Former policeman jailed for wounding

Defence attorney confirms appeal of both conviction and sentence

Former police officer Rabe Welcome was sentenced on Friday to six months imprisonment following trial in June, when a jury found him guilty of wounding. 

The incident that led to the charge occurred at the Red Bay “On the Run” gas station in the early hours of 17 June, 2009, when Welcome was off duty. Suspended with pay since the incident in June 2009 that led to the charge, Welcome was terminated from the police force upon his conviction. 

Justice Alexander Henderson passed sentence late Friday. After Welcome was escorted to a police car, defence attorney Ben Tonner went to the Criminal Registry to give notice of appeal of both conviction and sentence. 

Justice Henderson had adjourned sentencing for a social inquiry report and then again so that Crown Counsel Kenneth Ferguson and Mr. Tonner could submit any case precedents. 

On Friday, Mr. Tonner urged the judge to impose a community-based sentence instead of imprisonment. He pointed out it was perfectly conceivable that Welcome would have to serve his sentence side by side with people he had arrested in the past, so the consequences for him were much more severe. 

He said Welcome had taken pride in serving his country, first as a customs officer from 1997 and then as a police officer from 2007. Now, at age 38, he had lost his career in public service. The incident had taken a toll on Welcome, his attorney added – so much so that he had sought counselling to deal with the stress and impact of what had happened. 

In his sentencing remarks, Justice Henderson summarised the events that led to the charge and the concerns that had prompted him to postpone sentencing. Because the law in Cayman does not make provision for asking jurors on what basis they came to their decision, the judge had to make findings of fact based on his opinion of the evidence and the arguments of both counsel. 

He found that Welcome initiated a dispute with Adolphus Myrie by making inappropriate remarks to Mr. Myrie’s then-girlfriend. He found that Mr. Myrie over-reacted by cursing and threatening Welcome. He found further that Mr. Myrie took a machete from his car and pointed it at Welcome and his two companions, also off-duty officers.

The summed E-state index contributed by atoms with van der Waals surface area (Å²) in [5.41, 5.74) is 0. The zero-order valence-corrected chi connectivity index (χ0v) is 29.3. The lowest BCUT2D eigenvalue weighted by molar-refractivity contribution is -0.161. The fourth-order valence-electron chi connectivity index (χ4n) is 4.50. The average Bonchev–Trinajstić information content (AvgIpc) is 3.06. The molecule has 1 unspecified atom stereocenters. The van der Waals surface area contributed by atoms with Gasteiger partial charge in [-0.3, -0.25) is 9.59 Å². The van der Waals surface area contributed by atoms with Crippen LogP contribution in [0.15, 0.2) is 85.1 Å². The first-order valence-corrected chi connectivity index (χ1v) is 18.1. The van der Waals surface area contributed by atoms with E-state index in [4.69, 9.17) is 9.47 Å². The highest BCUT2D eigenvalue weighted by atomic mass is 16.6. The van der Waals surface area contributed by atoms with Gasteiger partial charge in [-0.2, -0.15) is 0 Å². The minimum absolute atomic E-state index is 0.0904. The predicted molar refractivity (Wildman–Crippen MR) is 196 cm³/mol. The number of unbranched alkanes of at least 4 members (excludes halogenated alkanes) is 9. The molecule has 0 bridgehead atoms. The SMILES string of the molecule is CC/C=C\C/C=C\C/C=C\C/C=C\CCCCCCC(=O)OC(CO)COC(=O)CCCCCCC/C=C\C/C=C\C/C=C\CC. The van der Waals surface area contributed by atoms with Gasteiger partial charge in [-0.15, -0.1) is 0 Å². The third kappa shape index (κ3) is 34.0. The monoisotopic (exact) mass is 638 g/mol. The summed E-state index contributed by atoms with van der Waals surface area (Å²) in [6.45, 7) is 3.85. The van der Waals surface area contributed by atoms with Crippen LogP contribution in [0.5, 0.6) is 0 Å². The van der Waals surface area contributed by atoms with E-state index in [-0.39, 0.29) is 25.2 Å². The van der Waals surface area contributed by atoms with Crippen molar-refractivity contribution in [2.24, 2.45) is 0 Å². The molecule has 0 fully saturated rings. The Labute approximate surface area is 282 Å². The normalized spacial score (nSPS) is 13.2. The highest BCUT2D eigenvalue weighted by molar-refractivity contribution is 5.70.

Mr. Myrie was disarmed, the judge continued, so Welcome had no need to defend himself. He did have the right to arrest Mr. Myrie for carrying an offensive weapon and threatening violence. 

The judge found that Welcome intended to arrest Mr. Myrie but also intended to apply force well in excess of what was reasonable, in order to punish him for the earlier insults. Mr. Myrie had told the court that Welcome “hugged me up and walked me to the back of the station.” There a CCTV camera recorded what happened and the jury was able to view it. Mr. Myrie also told the court he was 5 feet 8 inches and weighed 130 pounds. 

Welcome said he was 6 feet and weighed 250 pounds. He denied kicking Mr. Myrie, saying he was simply trying to free his foot. 

A doctor’s evidence confirmed that Mr. Myrie’s injuries included a laceration to the chin that required stitches, another laceration to the head, bruises and a broken arm.  

The principles of sentencing require that a judge have regard to the need for both general and specific deterrence, for rehabilitation of the offender and for the protection of the public, Justice Henderson said. In this case, he was satisfied that personal deterrence, rehabilitation and protection of the public did not require a custodial sentence. 

However, he continued, he had to have regard for general deterrence in sentencing which, in this case, meant the need to deter other like-minded police officers from using excessive force in order to punish a suspect or take revenge. It is of the utmost importance that all police officers understand that the use of excessive force will not be tolerated; misuse of the power of arrest amounts to a breach of trust, he said. 

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